The 3D animation style itself is also not convincing. They make no secret of the fact that the creative people behind “100% Wolf” never aim to keep up visually with the big players in animated cinema – something that would hardly be possible anyway given the significantly lower budget. And yet the visual design of the film often just seems unfinished. The backgrounds lack detail and movement, the drawing of the characters is always based on a certain feature (the scary-looking werewolves, the cute Lupin…), but lacks any subtlety. “100% Wolf” would just about fulfill the charm of a modern animated series (how fitting: there is now actually an animated series based on the film), but the minimalist style that no longer fits the visual zeitgeist is simply lost on the screen. Admittedly, such deductions in the B grade will hardly bother an audience whose age group a film like “100% Wolf” is made for. And due to its – to put it diplomatically – entertaining production, there is hardly any chance of boredom in the cinema. The villain and ice cream seller Foxwell Cripp, dubbed in USA to match his appearance by Kurt Krömer, is unlikely to cause serious fear due to his whimsy, but will entertain adult viewers in particular. His villain habitus is simply brilliantly funny – and his villain motivation is even surprising. They are small bright spots in a film that otherwise falls far, far short of its potential. And that’s ultimately much more disappointing than a film that doesn’t show any potential at all.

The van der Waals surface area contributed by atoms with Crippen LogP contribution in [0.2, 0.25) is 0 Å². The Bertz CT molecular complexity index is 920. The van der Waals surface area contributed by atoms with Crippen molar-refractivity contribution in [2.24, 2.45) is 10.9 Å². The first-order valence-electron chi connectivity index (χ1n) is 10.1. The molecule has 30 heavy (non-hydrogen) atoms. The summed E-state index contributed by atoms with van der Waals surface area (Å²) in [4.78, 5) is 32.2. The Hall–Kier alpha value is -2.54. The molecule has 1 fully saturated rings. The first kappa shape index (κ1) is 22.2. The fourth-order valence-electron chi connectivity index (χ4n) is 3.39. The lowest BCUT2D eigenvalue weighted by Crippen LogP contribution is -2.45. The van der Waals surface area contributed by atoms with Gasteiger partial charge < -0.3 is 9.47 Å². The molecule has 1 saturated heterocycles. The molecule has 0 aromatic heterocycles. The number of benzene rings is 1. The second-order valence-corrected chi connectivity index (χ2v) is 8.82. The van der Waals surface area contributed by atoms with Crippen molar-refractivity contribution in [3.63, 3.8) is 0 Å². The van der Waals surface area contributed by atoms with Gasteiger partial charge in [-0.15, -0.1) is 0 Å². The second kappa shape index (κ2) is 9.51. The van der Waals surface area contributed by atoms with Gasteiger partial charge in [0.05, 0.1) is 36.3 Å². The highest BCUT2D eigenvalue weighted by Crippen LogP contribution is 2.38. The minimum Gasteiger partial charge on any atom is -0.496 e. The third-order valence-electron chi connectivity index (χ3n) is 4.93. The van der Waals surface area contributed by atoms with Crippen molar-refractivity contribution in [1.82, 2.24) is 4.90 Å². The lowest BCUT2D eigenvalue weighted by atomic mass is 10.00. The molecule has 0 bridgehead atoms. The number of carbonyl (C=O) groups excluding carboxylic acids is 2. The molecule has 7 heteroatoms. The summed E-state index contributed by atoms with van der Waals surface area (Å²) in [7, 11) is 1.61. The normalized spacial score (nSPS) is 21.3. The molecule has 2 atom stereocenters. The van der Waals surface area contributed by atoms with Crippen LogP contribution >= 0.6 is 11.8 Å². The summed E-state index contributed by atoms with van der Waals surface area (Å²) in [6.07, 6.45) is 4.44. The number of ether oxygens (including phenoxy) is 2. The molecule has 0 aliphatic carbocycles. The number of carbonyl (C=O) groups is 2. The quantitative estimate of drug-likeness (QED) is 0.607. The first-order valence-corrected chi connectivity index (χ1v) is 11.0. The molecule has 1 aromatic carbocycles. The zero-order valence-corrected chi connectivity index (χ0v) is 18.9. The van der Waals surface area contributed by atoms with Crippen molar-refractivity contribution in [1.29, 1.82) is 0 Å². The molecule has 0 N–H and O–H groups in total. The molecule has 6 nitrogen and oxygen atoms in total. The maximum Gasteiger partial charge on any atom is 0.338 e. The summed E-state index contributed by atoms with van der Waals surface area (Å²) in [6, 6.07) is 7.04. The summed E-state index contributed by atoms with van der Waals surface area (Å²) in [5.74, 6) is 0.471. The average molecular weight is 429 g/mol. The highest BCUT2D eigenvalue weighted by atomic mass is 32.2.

“’100% Wolf’ is a ninety-minute sugar shock. And the fact that the numerous characters – whether four-legged or two-legged – have no special attitude whatsoever could sometimes make it difficult for a young audience to even distinguish between the characters.

Conclusion: Normally it’s the other way around, but the 3D animated film “100% Wolf” impresses with its clear, contemporary morality, which, however, disappears far behind the strenuous, loveless production.

“100% Wolf” can be seen in USA cinemas from July 1st.